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Current Page: World | Wednesday, November 05, 2014
44 People Arrested in Connection With Grisly Murder of Christian Couple in Pakistan

44 People Arrested in Connection With Grisly Murder of Christian Couple in Pakistan

Members of the Pakistani Christian community chant slogans during a protest rally to condemn Sunday's suicide attack on a church in Peshawar September 23, 2013. A pair of suicide bombers blew themselves up outside the 130-year-old Anglican church in Pakistan after Sunday mass, killing at least 78 people in the deadliest attack on Christians in the predominantly Muslim country. | (Photo: Reuters/Fayaz Aziz)

At least 44 people have been arrested in Pakistan in connection with the grisly murder of a Christian couple who were beaten to death and cremated for allegedly desecrating a Quran.

"We have arrested 44 people, it was a local issue incited by the mullah of a local mosque," said Jawad Qamar, a regional police chief from Kot Radha Kishan, Punjab province, according to The Guardian. "No particular sectarian group or religious outfit was behind the attack."

The victims were identified as 28-year-old Shahzad Masih and 25-year-old Shama Bibi, according to International Christian Concern. The married Christian couple was attacked by a mob of angry Muslims on Monday, allegedly for burning a copy of the Islamic holy book and throwing it away. The couple was murdered and their bodies were cremated.

"A mob attacked [Christians] after accusing them of desecration of the Quran and later burnt their bodies at a brick kiln where they worked," said a police official from Kot Radha Kishan, who wasn't identified. "Yesterday an incident of desecration of the Quran took place in the area and today the mob first beat the couple and later set their bodies on fire."

Union leader Farooq Tariq has said that the dispute that led to the couple's death was actually over money, BBC News reported.

"The owner of the brick kiln gave it a religious colour, and they locked up the Christian woman, Shama, for two days, then attacked her with shovels, then tortured her husband and threw them in the brick kiln," Tariq said. "It's the worst misuse of religion."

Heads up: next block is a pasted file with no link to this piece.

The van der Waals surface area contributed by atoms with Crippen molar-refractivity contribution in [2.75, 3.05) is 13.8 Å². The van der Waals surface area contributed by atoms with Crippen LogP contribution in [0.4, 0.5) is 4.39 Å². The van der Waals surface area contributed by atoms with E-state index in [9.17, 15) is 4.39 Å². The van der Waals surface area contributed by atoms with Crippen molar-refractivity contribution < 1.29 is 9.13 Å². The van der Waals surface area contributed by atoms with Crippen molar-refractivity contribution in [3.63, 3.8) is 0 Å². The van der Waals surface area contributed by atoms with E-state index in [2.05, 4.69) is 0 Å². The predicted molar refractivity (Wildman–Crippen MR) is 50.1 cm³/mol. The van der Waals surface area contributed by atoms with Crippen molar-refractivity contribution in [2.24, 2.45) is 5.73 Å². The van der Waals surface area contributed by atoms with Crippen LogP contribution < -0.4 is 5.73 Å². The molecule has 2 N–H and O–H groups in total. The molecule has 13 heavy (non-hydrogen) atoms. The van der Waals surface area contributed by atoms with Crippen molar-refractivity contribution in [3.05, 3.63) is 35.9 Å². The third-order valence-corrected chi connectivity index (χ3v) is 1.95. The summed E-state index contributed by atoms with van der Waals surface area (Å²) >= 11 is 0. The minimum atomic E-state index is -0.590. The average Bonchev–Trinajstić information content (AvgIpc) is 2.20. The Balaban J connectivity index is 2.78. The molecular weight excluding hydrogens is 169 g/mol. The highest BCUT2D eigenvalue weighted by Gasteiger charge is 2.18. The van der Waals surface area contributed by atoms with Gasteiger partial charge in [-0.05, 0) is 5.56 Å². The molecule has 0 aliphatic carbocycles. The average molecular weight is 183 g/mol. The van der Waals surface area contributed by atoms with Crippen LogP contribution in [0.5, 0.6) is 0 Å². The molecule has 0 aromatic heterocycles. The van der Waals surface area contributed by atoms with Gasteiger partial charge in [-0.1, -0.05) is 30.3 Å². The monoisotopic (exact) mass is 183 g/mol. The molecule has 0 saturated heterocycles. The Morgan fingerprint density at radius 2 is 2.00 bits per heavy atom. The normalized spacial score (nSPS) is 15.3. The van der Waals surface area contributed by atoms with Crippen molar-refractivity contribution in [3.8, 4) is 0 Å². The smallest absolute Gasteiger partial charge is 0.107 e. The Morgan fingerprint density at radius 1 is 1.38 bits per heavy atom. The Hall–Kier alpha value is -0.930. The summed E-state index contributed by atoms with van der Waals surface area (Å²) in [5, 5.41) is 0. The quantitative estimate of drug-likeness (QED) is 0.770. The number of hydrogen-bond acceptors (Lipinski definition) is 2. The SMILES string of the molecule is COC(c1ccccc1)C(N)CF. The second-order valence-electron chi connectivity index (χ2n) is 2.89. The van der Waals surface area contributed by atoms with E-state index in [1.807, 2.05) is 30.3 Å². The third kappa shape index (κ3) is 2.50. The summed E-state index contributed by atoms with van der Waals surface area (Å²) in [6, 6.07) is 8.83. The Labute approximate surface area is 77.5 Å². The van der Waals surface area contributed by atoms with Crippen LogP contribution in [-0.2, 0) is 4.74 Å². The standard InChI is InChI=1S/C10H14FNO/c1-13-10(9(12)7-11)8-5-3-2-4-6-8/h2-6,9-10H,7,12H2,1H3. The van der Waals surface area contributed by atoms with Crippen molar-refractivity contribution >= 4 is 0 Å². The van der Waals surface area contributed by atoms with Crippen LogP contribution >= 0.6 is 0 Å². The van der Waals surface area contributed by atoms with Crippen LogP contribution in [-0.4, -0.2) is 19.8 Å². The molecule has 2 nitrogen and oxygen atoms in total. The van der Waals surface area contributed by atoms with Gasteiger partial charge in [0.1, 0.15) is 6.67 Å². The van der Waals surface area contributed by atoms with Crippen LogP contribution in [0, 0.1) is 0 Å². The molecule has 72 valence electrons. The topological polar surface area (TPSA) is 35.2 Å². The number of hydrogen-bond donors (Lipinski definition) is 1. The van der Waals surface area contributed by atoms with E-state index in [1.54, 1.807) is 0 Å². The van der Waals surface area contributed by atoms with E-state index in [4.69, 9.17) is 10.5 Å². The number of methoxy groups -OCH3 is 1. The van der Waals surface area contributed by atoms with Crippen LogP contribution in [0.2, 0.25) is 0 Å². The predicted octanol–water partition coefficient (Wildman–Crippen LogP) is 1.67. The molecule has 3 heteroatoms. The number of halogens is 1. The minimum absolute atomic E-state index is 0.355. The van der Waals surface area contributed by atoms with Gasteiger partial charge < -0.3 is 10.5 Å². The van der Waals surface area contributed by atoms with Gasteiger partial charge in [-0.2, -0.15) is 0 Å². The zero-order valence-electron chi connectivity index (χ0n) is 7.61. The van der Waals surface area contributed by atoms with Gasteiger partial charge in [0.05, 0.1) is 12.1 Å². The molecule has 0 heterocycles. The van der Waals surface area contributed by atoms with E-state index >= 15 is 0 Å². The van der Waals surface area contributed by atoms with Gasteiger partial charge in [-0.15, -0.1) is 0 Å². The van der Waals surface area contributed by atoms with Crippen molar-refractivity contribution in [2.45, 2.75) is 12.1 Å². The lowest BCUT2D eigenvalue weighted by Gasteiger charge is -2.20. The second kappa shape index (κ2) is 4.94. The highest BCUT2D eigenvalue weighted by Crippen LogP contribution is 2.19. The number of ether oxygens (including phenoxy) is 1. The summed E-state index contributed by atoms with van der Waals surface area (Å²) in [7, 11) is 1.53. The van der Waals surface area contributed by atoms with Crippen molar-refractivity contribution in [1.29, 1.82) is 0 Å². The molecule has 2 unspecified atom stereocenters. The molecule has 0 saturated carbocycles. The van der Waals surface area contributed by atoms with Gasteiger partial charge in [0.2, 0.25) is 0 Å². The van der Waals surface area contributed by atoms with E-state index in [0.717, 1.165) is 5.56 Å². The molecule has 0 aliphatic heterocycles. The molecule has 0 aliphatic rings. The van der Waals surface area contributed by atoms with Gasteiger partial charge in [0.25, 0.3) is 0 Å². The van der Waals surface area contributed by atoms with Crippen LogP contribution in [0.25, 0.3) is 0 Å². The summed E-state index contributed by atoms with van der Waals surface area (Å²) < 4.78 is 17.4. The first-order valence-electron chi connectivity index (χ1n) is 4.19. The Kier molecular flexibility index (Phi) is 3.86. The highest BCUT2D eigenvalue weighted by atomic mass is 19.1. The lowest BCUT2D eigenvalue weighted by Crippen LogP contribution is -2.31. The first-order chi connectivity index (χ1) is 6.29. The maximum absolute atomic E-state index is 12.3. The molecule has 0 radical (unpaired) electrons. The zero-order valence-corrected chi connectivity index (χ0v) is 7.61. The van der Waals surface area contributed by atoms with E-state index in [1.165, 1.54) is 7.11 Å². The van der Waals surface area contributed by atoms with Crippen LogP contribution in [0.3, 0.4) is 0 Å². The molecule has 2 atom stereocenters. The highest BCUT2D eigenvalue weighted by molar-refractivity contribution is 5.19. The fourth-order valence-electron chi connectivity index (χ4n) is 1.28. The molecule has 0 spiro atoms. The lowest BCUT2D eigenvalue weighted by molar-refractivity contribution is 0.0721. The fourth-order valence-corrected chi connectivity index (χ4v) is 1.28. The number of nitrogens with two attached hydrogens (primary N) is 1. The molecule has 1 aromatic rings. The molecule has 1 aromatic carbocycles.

Persecution watchdog groups, including the ICC, have condemned the murders, and noted that the attack demonstrates how blasphemy laws are used to attack and sometimes kill people of minority religions, like Christians.

"The brutal killing of Shahzad and Shama once again highlights the extreme danger of religious fanaticism that Christians in Pakistan face on a regular basis. The accusation of blasphemy can be used for any dispute and can often prove deadly as it did today, inciting a mob to brutally murder this young couple," ICC Regional Manager Todd Daniels said in a statement.

"It remains urgent that the Pakistani government address the issue of false accusations of blasphemy. The actions taken by the federal courts in sentencing Christians like Asia Bibi to death provide motivation for mobs to carry out their own extrajudicial punishments."

Daniels referred to Christian mother of five Asia Bibi, whose death sentence for blasphemy was upheld by a senior Pakistani court in October. The ICC has called on international pressure to focus on those blasphemy laws, and suggested that the U.S. can stop sending funds to the South-Asian country until it addresses those problems.

Pakistan's Prime Minister Nawaz Sharif stressed that "a responsible state cannot tolerate mob rule and public lynching with impunity."

"The Pakistani state has to act proactively to protect its minorities from violence and injustice," he said.

Human rights group Amnesty International said that those responsible for the murders need to be brought to justice.

"This vicious mob killing is just the latest manifestation of the threat of vigilante violence which anyone can face in Pakistan after a blasphemy accusation — although religious minorities are disproportionately vulnerable," said David Griffiths, Amnesty International's deputy Asia Pacific director.

"Those responsible must be brought to justice and the Pakistani authorities have to ensure at-risk communities are proactively given the protection they need."

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